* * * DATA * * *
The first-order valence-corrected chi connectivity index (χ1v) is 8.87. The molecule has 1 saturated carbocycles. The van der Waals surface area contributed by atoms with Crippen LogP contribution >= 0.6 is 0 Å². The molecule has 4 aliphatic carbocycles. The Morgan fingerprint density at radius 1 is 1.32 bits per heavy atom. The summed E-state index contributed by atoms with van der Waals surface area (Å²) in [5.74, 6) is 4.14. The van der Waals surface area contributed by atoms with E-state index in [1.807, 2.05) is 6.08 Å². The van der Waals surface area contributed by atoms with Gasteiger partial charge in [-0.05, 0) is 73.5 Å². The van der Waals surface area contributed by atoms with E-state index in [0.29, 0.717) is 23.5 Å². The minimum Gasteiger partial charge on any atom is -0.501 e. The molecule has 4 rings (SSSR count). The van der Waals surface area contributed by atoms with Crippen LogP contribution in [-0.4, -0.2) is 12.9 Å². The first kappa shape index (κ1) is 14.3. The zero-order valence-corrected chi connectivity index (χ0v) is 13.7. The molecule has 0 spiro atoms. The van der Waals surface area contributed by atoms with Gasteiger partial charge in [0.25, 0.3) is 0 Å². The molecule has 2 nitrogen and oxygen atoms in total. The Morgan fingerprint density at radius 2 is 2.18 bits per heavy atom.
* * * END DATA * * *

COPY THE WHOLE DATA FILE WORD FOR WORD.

The first-order valence-corrected chi connectivity index (χ1v) is 8.87. The molecule has 1 saturated carbocycles. The van der Waals surface area contributed by atoms with Crippen LogP contribution >= 0.6 is 0 Å². The molecule has 4 aliphatic carbocycles. The Morgan fingerprint density at radius 1 is 1.32 bits per heavy atom. The summed E-state index contributed by atoms with van der Waals surface area (Å²) in [5.74, 6) is 4.14. The van der Waals surface area contributed by atoms with E-state index in [1.807, 2.05) is 6.08 Å². The van der Waals surface area contributed by atoms with Gasteiger partial charge in [-0.05, 0) is 73.5 Å². The van der Waals surface area contributed by atoms with E-state index in [0.29, 0.717) is 23.5 Å². The minimum Gasteiger partial charge on any atom is -0.501 e. The molecule has 4 rings (SSSR count). The van der Waals surface area contributed by atoms with Crippen LogP contribution in [-0.4, -0.2) is 12.9 Å². The first kappa shape index (κ1) is 14.3. The zero-order valence-corrected chi connectivity index (χ0v) is 13.7. The molecule has 0 spiro atoms. The van der Waals surface area contributed by atoms with Gasteiger partial charge in [0.25, 0.3) is 0 Å². The molecule has 2 nitrogen and oxygen atoms in total. The Morgan fingerprint density at radius 2 is 2.18 bits per heavy atom.